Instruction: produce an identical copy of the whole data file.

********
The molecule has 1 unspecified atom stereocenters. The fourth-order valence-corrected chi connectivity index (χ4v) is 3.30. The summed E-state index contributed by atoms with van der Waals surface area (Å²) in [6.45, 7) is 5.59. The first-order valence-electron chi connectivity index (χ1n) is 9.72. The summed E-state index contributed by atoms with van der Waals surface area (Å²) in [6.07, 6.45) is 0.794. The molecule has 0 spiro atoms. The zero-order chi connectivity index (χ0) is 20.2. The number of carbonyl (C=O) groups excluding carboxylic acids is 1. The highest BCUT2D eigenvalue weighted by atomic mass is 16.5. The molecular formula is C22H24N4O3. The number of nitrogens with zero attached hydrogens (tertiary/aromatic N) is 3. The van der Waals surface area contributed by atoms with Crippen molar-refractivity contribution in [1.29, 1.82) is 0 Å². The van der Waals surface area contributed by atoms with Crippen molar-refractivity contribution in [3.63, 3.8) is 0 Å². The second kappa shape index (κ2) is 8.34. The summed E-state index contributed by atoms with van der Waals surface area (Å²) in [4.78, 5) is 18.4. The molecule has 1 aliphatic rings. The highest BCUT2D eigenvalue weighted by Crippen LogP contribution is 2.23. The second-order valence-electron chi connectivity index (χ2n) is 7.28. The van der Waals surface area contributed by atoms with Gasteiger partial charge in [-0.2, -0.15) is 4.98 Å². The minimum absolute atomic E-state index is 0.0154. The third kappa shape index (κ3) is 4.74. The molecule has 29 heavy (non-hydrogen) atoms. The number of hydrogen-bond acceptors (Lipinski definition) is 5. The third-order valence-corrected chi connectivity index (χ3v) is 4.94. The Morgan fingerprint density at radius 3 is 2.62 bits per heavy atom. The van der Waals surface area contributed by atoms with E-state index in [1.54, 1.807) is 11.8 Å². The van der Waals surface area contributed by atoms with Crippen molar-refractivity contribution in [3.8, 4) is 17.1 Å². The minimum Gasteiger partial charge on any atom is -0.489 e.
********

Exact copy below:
The molecule has 1 unspecified atom stereocenters. The fourth-order valence-corrected chi connectivity index (χ4v) is 3.30. The summed E-state index contributed by atoms with van der Waals surface area (Å²) in [6.45, 7) is 5.59. The first-order valence-electron chi connectivity index (χ1n) is 9.72. The summed E-state index contributed by atoms with van der Waals surface area (Å²) in [6.07, 6.45) is 0.794. The molecule has 0 spiro atoms. The zero-order chi connectivity index (χ0) is 20.2. The number of carbonyl (C=O) groups excluding carboxylic acids is 1. The highest BCUT2D eigenvalue weighted by atomic mass is 16.5. The molecular formula is C22H24N4O3. The number of nitrogens with zero attached hydrogens (tertiary/aromatic N) is 3. The van der Waals surface area contributed by atoms with Crippen molar-refractivity contribution in [1.29, 1.82) is 0 Å². The van der Waals surface area contributed by atoms with Crippen molar-refractivity contribution in [3.63, 3.8) is 0 Å². The second kappa shape index (κ2) is 8.34. The summed E-state index contributed by atoms with van der Waals surface area (Å²) in [4.78, 5) is 18.4. The molecule has 1 aliphatic rings. The highest BCUT2D eigenvalue weighted by Crippen LogP contribution is 2.23. The second-order valence-electron chi connectivity index (χ2n) is 7.28. The van der Waals surface area contributed by atoms with Gasteiger partial charge in [-0.2, -0.15) is 4.98 Å². The minimum absolute atomic E-state index is 0.0154. The third kappa shape index (κ3) is 4.74. The molecule has 29 heavy (non-hydrogen) atoms. The number of hydrogen-bond acceptors (Lipinski definition) is 5. The third-order valence-corrected chi connectivity index (χ3v) is 4.94. The Morgan fingerprint density at radius 3 is 2.62 bits per heavy atom. The van der Waals surface area contributed by atoms with E-state index in [1.54, 1.807) is 11.8 Å². The van der Waals surface area contributed by atoms with Crippen molar-refractivity contribution in [3.8, 4) is 17.1 Å². The minimum Gasteiger partial charge on any atom is -0.489 e.